Earlier this month, the 16th annual Park(ing) Day took place across the country, transforming parking spots into public spaces. Landscape architects were encouraged to empower PreK-12 students to Dream Big and re-imagine streetscapes in front of schools, libraries, and community centers. The idea was to help students discover how to improve public spaces, strengthen social connections, and boost health and well-being.
Highlights from Park(ing) Day 2022 feature creative transformations and inventive alternatives to an automobile-dominated environment:
The ASLA Utah Chapter challenged third graders at Calvin S. Smith Elementary School to design a mini-park in place of two parking lots in front of their school (scroll through images at top). The chapter then incorporated the sketches into their parklet.
“It was an amazing experience to involve the kids. They are so talented and loved learning about landscape architecture and getting involved in the community,” said Aaron Johnson, ASLA, vice president of visibility and public affairs with the ASLA Utah Chapter. “A few of them came to see their work displayed at Park(ing) Day. They were very excited to show their designs to their parents.”
In Manhattan, Kansas, ASLA student members from Kansas State University partnered with a local public library to help kids learn about parks and landscape architecture.
ASLA student members from the University of Nevada in Las Vegas, Nevada collaborated with Gene Ward Elementary School to introduce third grade students to landscape architecture.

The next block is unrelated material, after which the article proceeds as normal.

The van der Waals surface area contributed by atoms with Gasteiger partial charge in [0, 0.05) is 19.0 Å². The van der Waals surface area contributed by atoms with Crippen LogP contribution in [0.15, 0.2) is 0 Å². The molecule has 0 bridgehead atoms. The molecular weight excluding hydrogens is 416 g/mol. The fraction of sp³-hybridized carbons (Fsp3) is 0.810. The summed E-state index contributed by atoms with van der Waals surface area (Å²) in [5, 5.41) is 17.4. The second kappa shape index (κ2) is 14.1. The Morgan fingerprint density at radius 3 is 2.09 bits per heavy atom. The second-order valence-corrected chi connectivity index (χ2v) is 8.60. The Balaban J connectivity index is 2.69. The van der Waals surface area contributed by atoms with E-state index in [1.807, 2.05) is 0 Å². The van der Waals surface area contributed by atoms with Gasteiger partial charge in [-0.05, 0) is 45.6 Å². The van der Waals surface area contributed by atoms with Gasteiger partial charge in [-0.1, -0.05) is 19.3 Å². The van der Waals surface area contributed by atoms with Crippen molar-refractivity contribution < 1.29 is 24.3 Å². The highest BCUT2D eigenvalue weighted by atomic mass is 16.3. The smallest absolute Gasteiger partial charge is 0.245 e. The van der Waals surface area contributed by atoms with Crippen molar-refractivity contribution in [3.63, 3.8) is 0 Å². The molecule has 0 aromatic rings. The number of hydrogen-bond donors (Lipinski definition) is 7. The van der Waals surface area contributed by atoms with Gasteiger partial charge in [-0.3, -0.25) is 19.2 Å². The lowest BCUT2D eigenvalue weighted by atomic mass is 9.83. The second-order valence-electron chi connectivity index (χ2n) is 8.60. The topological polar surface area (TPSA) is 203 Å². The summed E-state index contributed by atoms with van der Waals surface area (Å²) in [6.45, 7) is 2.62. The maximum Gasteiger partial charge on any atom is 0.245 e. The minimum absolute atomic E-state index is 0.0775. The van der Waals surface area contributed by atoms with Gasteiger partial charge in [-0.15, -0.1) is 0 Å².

In Brighton, Massachusetts, PreK-12 students from Boston Green Academy got to plant seeds, experiment with soils, and talk with landscape architects about urban heat, environmental justice, and the role of nature in cities thanks to the Boston Society of Landscape Architects.
ASLA New York teamed up with Futures Ignite and students at WHEELS PreK-12 to create a pop-up park as part of a block party in Washington Heights, New York City. Their space offered kids free plants and drawing opportunities. And ahead of Climate Week NYC, landscape architects educated the public on landscape architecture and climate and environmental issues.
“This is what a #schoolstreet should be every day,” wrote ASLA New York Trustee Jennifer Nitzky, ASLA, on Instagram. The kids were able to imagine the many benefits of using their streets for “fun, games, learning, and relaxing in green spaces.”
ASLA student members from Florida International University designed and built an ADA-compliant raised garden bed for their Park(ing) Day installation in Miami, Florida, later donating it to Neva King Cooper Educational Center.
And, lastly, landscape architecture students from the University of Georgia led the transformation of an alleyway in Athens, Georgia into a welcoming space for older students to gather for music and urban sketching.